At 07:23 AM 09/13/2001, Bill Pugh wrote:
>At 6:38 PM -0400 9/12/01, Jan-Willem Maessen wrote:
>>2) A write may be reordered across a control flow boundary iff it can
>> be shown that the particular write will occur in any execution,
>> regardless of the existence or behavior of other threads in the
>OK, a very important point regarding control dependences:
>*** Any operation is control dependent upon all preceding operations
> that could throw an exception.
>So your rule (2) makes illegal any analysis that uses non-local
>information to determine that an operation cannot throw an exception.
From my naive perspective I think the only kinds of analysis that needs to
be disallowed to deal with the example are those that depend on the exact
list of threads that exist. Implicit in the example is the assumption that
the two threads are the only ones that can modify x.
Put another way, the transformation Bill is asking about is not a
transformation of the methods used by Thread 1, but of the code that
created Thread 1 and Thread 2 in which it replaces the Class(es)
implementing the threads by "equivalent" classes.
Example 1 (repeated for clarity)
Initially, x = y = 0
r1 = x
if r1 >= 0
y = 1
r2 = y
x = r2
None of these analyses depend on knowing what threads exist, so none need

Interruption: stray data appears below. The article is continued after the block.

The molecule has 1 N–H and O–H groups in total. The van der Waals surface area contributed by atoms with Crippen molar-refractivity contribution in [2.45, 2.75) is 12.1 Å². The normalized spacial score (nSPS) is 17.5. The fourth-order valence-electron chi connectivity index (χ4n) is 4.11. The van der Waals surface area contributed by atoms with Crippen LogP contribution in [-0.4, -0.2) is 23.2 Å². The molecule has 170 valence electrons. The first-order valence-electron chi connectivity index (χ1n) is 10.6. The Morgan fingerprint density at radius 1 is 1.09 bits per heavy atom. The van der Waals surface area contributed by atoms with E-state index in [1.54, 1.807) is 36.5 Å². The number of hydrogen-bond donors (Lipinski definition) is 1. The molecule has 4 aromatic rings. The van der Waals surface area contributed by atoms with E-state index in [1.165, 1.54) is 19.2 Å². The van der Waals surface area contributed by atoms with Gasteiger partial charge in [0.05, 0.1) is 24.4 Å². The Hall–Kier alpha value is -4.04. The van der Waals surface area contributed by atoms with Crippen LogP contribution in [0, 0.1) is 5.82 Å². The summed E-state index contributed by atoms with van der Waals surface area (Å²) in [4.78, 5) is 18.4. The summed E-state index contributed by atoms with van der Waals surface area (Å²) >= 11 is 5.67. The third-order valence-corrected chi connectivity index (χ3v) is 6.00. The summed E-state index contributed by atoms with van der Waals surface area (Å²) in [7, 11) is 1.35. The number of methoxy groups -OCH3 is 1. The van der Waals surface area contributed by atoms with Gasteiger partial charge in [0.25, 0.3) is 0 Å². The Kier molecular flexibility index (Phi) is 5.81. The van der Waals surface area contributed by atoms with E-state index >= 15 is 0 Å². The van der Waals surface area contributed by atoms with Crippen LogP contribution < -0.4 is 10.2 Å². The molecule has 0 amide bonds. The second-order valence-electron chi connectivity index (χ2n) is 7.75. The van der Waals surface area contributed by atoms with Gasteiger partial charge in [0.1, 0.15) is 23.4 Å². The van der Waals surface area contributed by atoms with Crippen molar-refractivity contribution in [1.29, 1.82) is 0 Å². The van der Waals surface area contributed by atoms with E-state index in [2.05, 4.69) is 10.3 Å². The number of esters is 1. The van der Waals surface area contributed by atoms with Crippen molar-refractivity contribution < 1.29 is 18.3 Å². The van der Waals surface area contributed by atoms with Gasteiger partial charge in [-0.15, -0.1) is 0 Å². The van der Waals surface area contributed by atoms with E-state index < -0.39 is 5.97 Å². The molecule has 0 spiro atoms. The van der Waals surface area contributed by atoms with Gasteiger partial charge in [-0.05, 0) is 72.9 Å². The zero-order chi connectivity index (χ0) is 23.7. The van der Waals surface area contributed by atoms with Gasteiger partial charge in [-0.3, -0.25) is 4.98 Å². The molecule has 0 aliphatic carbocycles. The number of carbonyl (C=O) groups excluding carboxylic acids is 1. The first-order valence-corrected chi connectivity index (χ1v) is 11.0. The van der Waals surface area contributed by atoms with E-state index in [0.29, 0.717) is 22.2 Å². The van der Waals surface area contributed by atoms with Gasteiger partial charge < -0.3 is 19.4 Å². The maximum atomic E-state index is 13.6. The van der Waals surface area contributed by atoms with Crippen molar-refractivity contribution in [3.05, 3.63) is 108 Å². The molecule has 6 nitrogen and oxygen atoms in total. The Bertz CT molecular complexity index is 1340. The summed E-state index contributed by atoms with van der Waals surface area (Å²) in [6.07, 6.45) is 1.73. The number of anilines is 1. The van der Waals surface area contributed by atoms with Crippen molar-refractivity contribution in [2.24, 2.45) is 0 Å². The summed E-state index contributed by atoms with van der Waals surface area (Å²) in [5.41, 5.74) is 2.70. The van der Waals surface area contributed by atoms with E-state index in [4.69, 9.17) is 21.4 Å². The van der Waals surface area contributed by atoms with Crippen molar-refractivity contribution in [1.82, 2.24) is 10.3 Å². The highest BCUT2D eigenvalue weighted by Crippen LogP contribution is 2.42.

to be ruled out.
>* Analysis to determine that a heap variable is always non-null, and thus
> dereferencing the value loaded from that variable never throws a
>* Non-local analysis to determine that an array reference is in bounds. For
> "Related Field Analysis", Aneesh Aggarwal and Keith H. Randall, 2001
> ACM SIGPLAN Conference on Programming Language Design and
> (PLDI'01) Snowbird, Utah, June 20 - 22, 2001.
>* Analysis that proves that a checked check never throws an exception. For
> example, people have talked about being able to prove that the checked
> inserted by GJ are safe and removing them.
>Now of course, there are lots of hurdles to deal with as regards these
>kinds of analysis, such as how do you deal with reflection. However, I am
>rather uneasy about declaring these kinds of analysis to be fundamentally
>JavaMemoryModel mailing list - http://www.cs.umd.edu/~pugh/java/memoryModel
JavaMemoryModel mailing list - http://www.cs.umd.edu/~pugh/java/memoryModel
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